I am blessed to live with dogs my entire life. As an adult, I finally chose the dog breed for me; a breed that resonated was the quintessential family dog: the Golden Retriever. I had three, and what a wild, joyful ride for me (like the E-ticket at Disneyland) and my family. People rave about Golden Retrievers. Gunner was no exception. He was fun-loving, smart, silly, and adored EVERYONE. Without exaggeration, Gunner was everybody’s dog.
He never met a cat, a human, a dog, or a deer that he didn’t like or want to get to know just a wee bit more. Sometimes I found his friendliness vexing. You might ask, “Why, how, could you get mad at him?” Because Gunner literally loved to meet every person and every dog on the trail and then maybe go back and say “hello,” again. It takes more time hiking to meet everybody, but that’s just how Gunner rolled.
On one afternoon hike, a deer was worth chasing for three hours into the night. It was dark, and I was scared I wouldn’t find him. I enlisted Friends in the search. It was the late 80’s early 90’s, so Park City was a quiet, sleepy town. When I finally found him after his deer hunt, he was exhausted, filthy, and bedraggled. But we were successful! I loaded him into his Jeep and drove the short way home. I was sick with worry and now, utterly relieved and joyous!
When I got home, I poured a bath and a lovely Chardonnay. It was a chardy party! Gunner was always so happy to drink out of my glass; not much, as I would scold him. Dogs can’t drink alcohol, and I’m very aware of that, but he would take surreptitious, little sips. The bubble over his head was, “I think I’m more of a beer drinker, but how would I know? I’ve never had the pleasure.”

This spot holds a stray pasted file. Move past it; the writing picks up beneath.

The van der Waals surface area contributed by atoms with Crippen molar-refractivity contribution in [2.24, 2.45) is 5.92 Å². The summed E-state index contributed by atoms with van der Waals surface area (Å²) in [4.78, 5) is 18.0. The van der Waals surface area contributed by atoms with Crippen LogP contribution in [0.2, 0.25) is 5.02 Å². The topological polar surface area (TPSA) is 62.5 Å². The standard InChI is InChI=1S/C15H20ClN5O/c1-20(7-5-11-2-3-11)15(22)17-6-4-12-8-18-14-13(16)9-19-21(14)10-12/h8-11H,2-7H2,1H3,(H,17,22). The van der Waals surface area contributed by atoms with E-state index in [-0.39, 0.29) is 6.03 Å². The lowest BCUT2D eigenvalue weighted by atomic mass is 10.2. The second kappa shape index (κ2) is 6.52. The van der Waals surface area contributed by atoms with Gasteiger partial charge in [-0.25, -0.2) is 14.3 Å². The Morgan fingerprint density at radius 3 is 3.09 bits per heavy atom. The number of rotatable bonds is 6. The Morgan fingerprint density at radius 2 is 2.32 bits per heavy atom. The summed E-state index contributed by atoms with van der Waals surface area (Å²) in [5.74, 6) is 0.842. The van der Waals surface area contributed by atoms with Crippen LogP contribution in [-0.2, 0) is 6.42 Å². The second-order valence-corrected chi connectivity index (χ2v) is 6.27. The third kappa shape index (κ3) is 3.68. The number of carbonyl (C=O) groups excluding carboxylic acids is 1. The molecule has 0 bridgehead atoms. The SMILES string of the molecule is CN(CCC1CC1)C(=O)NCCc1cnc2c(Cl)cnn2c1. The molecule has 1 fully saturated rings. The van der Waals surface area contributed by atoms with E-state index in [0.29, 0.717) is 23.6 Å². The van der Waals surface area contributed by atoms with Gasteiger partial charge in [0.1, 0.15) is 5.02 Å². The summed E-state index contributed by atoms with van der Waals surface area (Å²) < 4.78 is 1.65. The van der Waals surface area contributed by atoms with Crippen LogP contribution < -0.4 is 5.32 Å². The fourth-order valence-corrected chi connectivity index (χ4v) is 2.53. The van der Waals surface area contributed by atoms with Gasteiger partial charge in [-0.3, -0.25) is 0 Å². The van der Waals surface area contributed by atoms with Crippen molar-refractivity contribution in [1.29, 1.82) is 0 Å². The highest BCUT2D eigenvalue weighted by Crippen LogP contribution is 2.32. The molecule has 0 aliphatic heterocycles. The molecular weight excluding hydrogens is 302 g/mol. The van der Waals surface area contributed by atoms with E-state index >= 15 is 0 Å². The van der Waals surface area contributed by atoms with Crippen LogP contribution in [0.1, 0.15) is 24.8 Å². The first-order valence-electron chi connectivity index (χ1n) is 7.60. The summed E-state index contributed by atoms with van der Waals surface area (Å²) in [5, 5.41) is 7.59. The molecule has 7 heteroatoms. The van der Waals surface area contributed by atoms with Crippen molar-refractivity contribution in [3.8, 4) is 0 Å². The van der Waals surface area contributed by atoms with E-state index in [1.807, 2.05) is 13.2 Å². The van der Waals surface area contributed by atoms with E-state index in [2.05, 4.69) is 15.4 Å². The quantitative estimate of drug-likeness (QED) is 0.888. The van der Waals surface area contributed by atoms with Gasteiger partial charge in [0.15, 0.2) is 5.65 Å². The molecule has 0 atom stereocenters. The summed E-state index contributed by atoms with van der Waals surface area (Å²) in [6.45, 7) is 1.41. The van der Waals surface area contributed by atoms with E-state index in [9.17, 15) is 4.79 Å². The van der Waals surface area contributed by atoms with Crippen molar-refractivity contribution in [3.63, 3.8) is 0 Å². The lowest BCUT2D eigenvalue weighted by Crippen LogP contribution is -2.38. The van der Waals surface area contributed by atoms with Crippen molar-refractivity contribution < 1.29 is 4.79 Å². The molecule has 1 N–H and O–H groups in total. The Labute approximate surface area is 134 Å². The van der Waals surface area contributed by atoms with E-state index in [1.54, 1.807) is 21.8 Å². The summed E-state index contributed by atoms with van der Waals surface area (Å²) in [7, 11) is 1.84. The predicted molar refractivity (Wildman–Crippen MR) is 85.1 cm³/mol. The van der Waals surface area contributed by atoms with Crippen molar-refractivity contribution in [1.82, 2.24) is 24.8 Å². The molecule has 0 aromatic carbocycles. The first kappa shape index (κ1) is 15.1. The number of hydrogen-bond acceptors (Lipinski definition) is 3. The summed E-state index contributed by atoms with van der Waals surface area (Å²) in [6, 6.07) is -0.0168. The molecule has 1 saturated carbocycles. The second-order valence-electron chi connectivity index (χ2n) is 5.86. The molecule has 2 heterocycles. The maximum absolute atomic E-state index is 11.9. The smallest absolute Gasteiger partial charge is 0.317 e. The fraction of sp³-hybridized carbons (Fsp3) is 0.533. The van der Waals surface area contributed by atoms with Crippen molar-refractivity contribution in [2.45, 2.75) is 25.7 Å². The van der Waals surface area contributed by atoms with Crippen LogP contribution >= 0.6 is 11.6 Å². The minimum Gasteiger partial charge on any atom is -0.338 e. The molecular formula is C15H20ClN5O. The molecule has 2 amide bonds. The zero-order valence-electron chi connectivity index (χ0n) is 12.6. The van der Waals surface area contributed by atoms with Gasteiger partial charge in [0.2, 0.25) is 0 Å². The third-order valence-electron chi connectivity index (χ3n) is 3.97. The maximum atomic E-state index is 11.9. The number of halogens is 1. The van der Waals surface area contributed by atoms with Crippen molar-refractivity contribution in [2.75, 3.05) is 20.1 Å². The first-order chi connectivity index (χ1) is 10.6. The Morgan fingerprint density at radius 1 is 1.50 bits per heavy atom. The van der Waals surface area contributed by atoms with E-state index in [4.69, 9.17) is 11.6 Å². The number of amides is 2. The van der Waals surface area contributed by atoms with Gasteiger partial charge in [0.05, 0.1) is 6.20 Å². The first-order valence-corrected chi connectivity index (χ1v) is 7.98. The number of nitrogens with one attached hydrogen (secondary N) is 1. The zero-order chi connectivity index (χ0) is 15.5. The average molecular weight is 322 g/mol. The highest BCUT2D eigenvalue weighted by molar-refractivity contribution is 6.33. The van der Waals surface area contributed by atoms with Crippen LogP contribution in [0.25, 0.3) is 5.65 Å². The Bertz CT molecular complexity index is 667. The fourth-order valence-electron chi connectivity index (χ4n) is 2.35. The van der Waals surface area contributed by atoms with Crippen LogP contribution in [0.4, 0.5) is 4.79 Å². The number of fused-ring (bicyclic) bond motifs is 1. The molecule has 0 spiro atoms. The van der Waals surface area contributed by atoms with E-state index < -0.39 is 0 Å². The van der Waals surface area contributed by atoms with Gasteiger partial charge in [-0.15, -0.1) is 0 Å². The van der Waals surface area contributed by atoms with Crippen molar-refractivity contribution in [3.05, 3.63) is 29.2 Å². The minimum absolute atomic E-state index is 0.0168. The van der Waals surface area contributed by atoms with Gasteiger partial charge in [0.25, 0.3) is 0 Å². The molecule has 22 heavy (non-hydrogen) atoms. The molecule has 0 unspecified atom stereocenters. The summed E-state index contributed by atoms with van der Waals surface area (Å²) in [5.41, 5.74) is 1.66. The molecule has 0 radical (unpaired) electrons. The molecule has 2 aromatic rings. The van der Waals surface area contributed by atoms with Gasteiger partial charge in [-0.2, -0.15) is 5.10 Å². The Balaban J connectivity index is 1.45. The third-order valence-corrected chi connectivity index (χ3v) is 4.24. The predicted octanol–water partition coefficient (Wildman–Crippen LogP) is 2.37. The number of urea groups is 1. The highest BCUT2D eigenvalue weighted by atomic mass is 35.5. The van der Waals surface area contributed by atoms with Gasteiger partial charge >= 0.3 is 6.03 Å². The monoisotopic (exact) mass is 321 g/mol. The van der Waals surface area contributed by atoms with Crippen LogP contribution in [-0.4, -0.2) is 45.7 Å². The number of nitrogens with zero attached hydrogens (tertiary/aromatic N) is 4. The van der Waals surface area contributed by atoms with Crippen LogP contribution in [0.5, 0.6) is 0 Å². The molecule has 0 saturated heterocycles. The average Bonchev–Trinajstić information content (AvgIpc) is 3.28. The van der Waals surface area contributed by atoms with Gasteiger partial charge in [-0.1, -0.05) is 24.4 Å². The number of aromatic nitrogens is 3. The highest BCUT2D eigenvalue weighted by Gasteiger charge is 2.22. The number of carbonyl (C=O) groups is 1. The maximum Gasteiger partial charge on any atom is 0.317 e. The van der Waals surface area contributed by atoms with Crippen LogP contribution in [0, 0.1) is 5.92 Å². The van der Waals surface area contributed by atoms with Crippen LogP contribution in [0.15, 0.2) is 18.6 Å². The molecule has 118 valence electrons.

First Encounters of the Best Kind
I moved back to Park City from LA with Jackson, my first Golden Retriever. I remember the first time I met Gunner. I had heard how wonderful he and his brother, Boomer were. Gunner and Boomer bounded down the stairs; they were stinky, muddy, and utterly adorable as they jumped into my freshly detailed car. Gobsmacked, I yelled at them, and they promptly jumped out of the vehicle. To my chagrin, they returned five minutes later, even muddier, and repeated the prior offense. Again, I yelled at them, and Gunner paused to look at me. This is what, I heard him say, “Hey, you big dummy, close the door if you don’t want your car dirty. We’re just having fun. You need to relax if you’re gonna stick around. You’re acting just like Boomer; lighten up.”
I ask all our dogs and cats what kind of job they want.
Then I listen to them while watching their body language. My form of communication is simple. I ask the questions, and they respond with their eyes. A blink is “yes,” and a stare is “no.” I can’t tell you how much I’ve heard with this simple technique. And then they start talking. ….. Gunner was chatty. At that point, we lived with Gunner, Boomer (his brother), Jackson (a Golden Retriever), Sancho Panza (a white short-haired cat), and Luke( a Bernese Mountain Dog). Eventually, Ajax and Argos (Newfoundland brothers joined the pack). Jackson was the pack leader, but was poisoned when he was younger, and I knew we were on borrowed time. So, I asked the other three boys, “If something happens to Jackson, who can I count on the be the boss?”
Gunner’s response was immediate. “Boomer’s the man for the job.” Boomer is badass! And you always say, Mom, that I want to wear Hawaiian shirts, drink beer, and get the ladies pregnant. “You see, that was Gunner’s idea of his job. He liked nice girls, liked to be in the water, and thought the idea of a beer sounded mighty fine. Gunner wanted to be a lifeguard. There’s a book comparing Goldens to Labs, saying that Golden’s are the type of dogs to wear a lampshade as they party. He would stuff so many toys in his mouth that he would always have to drop one or two. Gunner was the life of the party. Did I mention his name tag read, “Hello?”
I hope to have one-tenth of Gunner’s zest for life. He lived life to the fullest with joy and delight. He loved his brothers. And he smiled all the time. When Gunner left us, I swear I could hear him say, “hello, I’ll always be close.”